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United States Department of Agriculture

Agricultural Research Service

Research Project: DEVELOPMENT & EVALUATION OF BIOLOGICAL CONTROL AGENTS FOR INVASIVE SPECIES THREATENING THE EVERGLADES & OTHER NATURAL AND MANANGED SYSTEMS

Location: Invasive Plant Research Laboratory

Title: The host range and impact of Bikasha collaris (Coleoptera: Chrysomelidae), a promising candidate agent for biological control of Chinese tallow, Triadica sebifera (Euphorbiaceae) in the United States

Authors
item Huang, Wei -
item Wheeler, Gregory
item Purcell, M -
item Ding, J -

Submitted to: Biological Control
Publication Type: Peer Reviewed Journal
Publication Acceptance Date: November 23, 2010
Publication Date: December 1, 2010
Citation: Huang, W., Wheeler, G.S., Purcell, M., Ding, J. 2010. The host range and impact of Bikasha collaris (Coleoptera: Chrysomelidae), a promising candidate agent for biological control of Chinese tallow, Triadica sebifera (Euphorbiaceae) in the United States. Biological Control. 56(3):230-238.

Interpretive Summary: Native to China, the Chinese tallow (Triadica sebifera), is an aggressive woody weed in the southeastern United States. The flea beetle, Bikasha collaris, is a common insect attacking this plant in China. To evaluate its potential as a biological control agent of Chinese tallow, biology, safety and impact of this beetle was studied in China. In the laboratory, adults ate leaves producing irregular pits and eggs are laid in folds of filter paper within 6 days after mating. Eggs hatched in the dark and took 6-17 days to incubate. Larvae fed on roots producing elongate tunnels and took 13-23 days to reach the pupal stage. Pupae took 6-14 days to complete development. The potential host range of this flea beetle was evaluated on 68 plant species in 21 families through no-choice and choice tests. Adults only survived and fed on plants from the Chinese tallow genus (Triadica) while larvae only developed successfully on this same species in no-choice tests. Under choice conditions, adults showed a distinct preference for Chinese tallow over other related (congener) species. The impact of the above and belowground herbivory in different insect density on the growth of Chinese tallow was evaluated in a common garden. The flea beetle reduced total biomass, stem height, stem diameter and number of leaves at high density. However, no significant difference was found between adults and larvae herbivory treatments. The results of this study suggested that the flea beetle is a potential biological control agent of the weed Chinese tallow though further tests on native North American species are needed.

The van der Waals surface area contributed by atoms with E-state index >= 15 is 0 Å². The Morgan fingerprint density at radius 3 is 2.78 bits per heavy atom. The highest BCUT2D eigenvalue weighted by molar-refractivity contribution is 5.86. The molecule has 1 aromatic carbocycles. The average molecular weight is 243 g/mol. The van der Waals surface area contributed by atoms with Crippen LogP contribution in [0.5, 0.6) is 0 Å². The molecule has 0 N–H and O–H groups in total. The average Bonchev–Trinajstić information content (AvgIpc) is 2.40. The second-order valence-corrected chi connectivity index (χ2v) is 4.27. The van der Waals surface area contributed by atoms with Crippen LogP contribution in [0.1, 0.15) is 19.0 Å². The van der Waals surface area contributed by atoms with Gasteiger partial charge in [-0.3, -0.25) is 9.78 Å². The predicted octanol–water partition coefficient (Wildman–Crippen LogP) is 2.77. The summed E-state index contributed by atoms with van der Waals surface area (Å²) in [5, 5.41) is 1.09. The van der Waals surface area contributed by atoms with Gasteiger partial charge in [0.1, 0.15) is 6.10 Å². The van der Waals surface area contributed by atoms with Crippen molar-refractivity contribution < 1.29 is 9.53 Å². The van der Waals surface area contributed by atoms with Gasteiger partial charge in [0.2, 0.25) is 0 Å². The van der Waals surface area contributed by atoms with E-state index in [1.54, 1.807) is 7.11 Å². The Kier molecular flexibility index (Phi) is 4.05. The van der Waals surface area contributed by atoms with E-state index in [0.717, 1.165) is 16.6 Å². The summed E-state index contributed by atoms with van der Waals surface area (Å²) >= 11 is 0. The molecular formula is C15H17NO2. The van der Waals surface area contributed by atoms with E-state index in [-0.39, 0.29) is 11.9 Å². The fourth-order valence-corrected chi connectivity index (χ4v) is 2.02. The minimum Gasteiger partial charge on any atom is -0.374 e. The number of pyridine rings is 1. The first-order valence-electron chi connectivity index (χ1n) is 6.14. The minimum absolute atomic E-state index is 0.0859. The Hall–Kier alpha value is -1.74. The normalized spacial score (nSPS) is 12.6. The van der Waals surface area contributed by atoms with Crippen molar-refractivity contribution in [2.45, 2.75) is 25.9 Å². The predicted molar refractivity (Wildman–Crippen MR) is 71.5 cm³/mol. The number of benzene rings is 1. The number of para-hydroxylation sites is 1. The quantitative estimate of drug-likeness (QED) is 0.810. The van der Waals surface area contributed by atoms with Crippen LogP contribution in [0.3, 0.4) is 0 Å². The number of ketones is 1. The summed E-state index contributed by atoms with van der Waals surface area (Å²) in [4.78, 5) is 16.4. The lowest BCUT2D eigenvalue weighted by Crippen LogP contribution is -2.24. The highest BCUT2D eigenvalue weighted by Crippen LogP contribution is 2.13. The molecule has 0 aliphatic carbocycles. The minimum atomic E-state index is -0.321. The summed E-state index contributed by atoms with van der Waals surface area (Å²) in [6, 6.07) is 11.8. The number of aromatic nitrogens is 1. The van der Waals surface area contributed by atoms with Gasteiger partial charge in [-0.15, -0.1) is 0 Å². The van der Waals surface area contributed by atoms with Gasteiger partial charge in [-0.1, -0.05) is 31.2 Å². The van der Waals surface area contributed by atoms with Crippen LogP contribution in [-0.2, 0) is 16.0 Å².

Technical Abstract: Native to China, the Chinese tallow, Triadica sebifera (Euphorbiaceae) is an aggressive woody invader in the southeastern United States. The flea beetle, Bikasha collaris (Coleoptera: Chrysomelidae), is a common herbivore attacking this plant in China. To evaluate its potential as a biological control agent of T. sebifera, biology, host specificity and impact of this beetle was studied in China. In the laboratory, adults fed on leaves producing irregular pits and oviposited in folds of filter paper within 6 days after mating. Eggs hatched in the dark and took 6-17 days to incubate. Larvae fed on roots producing elongate tunnels and took 13-23 days to reach the pupal stage. Pupae took 6-14 days to complete development. The potential host range of B. collaris was evaluated on 68 plant species in 21 families through no-choice and choice tests. Adults only survived and fed on plants from the genus Triadica while larvae only developed successfully on T. sebifera in no-choice tests. Under choice conditions, adults showed a distinct preference for T. sebifera over other Triadica species. The impact of the above and belowground herbivory in different insect density on the growth of T. sebifera was evaluated in a common garden. B. collaris could reduce total biomass, stem height, stem diameter and number of leaves at high density. However, no significant difference was found between adults and larvae herbivory treatments. The results of this study suggested that B. collaris is a potential biological control agent of T. sebifera though further tests on native North American species are needed.

Last Modified: 9/2/2014
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